Brewster Kahle Gets Another Tillis-Gram For Internet Archive’s National Emergency Ripoff, this Time with Added Songs and No Mechanicals — Music Technology Policy

June 10, 2020

Mr. Brewster Kahle
Founder and Digital Librarian
Internet Archive
300 Funston Avenue
San Francisco, CA 94118 Dear Mr. Kahle:

I write to you again as Chairman of the Senate Judiciary Committee Subcommittee on Intellectual Property. In my April 8, 2020 letter, I expressed my concern that the Internet

Archive’s announcement of a National Emergency ” Library” filled with 1.4 million books that had been digitized and made available to the public without restrictions and without the permission of copyright owners appeared to be a blatant infringement of thousands – if not more-of copyrights.1   Indeed, the U.S. Copyright Office analyzed  publicly available facts and concluded that though some works included in the National Emergency “Library” might be permitted under fair use, many would not be. The Copyright Office went on to say that “while the Internet Archive’s goal of making research and educational materials publicly available may be laudable, so is respect for copyright.”2

I write now after learning that the Internet Archive is engaged in other initiatives that involve the unauthorized digitization and dissemination of copyright-protected creative works- in this case sound recordings .

According to a May 15, 2020 article in the Seattle Times, the Internet Archive has purchased Bop StreetRecords full collection of 500,000 sound recordings with the “inten[t] to digitize the recordings and put them online, where they can be streamed for free.”3 It is not clear from the article, or others, if you intend to digitize all of the sound recordings acquired  from Bop Street. But it is clear that these sound recordings were very  recently  for sale in a commercial  record shop and likely contain many sound recordings that retain significant commercial value. This raises serious alarms about copyright infringement.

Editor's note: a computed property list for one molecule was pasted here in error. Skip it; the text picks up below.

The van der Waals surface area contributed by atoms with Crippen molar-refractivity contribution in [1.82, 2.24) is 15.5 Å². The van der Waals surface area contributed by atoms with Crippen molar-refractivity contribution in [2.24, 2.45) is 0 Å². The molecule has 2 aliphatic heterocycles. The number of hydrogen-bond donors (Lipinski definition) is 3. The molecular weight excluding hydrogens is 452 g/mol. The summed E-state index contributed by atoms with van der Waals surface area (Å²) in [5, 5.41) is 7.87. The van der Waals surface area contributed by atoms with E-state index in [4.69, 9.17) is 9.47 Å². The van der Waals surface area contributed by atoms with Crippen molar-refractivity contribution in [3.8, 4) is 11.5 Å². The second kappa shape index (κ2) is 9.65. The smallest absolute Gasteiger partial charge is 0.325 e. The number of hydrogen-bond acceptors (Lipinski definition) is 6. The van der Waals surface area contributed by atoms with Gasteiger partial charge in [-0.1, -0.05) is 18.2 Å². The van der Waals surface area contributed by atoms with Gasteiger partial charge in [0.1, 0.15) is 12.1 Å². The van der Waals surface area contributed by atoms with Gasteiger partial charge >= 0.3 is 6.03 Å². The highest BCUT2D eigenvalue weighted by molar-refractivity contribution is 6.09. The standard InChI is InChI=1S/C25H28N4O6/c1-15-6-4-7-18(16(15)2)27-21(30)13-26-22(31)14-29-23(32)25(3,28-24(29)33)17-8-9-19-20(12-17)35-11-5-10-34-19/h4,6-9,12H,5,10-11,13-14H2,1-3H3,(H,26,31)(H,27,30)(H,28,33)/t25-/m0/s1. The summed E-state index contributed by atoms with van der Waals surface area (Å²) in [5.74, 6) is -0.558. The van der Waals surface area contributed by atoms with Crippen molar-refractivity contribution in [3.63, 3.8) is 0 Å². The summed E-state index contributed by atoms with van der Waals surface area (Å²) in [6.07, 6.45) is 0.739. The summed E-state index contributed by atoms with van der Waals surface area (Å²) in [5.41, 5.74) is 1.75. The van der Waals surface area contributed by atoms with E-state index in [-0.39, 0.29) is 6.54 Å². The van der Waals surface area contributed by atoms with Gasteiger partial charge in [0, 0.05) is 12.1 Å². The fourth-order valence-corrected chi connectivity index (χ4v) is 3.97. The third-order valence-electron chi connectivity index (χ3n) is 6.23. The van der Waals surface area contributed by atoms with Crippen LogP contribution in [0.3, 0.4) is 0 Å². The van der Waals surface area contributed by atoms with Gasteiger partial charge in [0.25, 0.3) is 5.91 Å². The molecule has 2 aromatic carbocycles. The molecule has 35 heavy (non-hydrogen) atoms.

As I understand, Bop Street Records, which the Wall Street Journal once deemed a top-five record shopin the country, focuses on collectible-quality vinyl records across a diverse range of musical genres. According to its website, there sound recordings includes “Rock, Soul/R&B, Jazz, Blues, Classical, Country, World and many other genres from the 1920’s to 1990’s.” The overwhelming majority-if not all-of these sound recordings are protected by U.S. copyright law, and thus may not be digitized and streamed or downloaded without authorization.

In a similar vein, I am aware of the Internet Archive’s “Great 78 Project,” which has already digitized-and continues to digitize daily-a vast trove of 78 rpm recordings, many of which are also commercially valuable recordings already in the marketplace, and has made those recordings available to the public for free through unlimited streaming and download. I understand that the Internet Archive is framing this and its other sound recording projects­ which include both obscure gems for music fans and hits from the likes of Elvis Presley, Chuck Berry, and Johnny Cash-as preservation, but your current practices raise numerous potential issues of copyright infringement. The Bop Street collection is likely to add to that. Among other things, your sound recording projects do not appear to comply with the relevant provisions of the Orrin G. Hatch-Bob Goodlatte Music Modernization Act (MMA), which deals only with pre- 1972 sound recordings and would not allow for streaming or downloading. Moreover, there are additional copyrights, such as the musical composition and the album artwork, that are displayed on the Internet Archive website and would not be covered by an exception for preservation.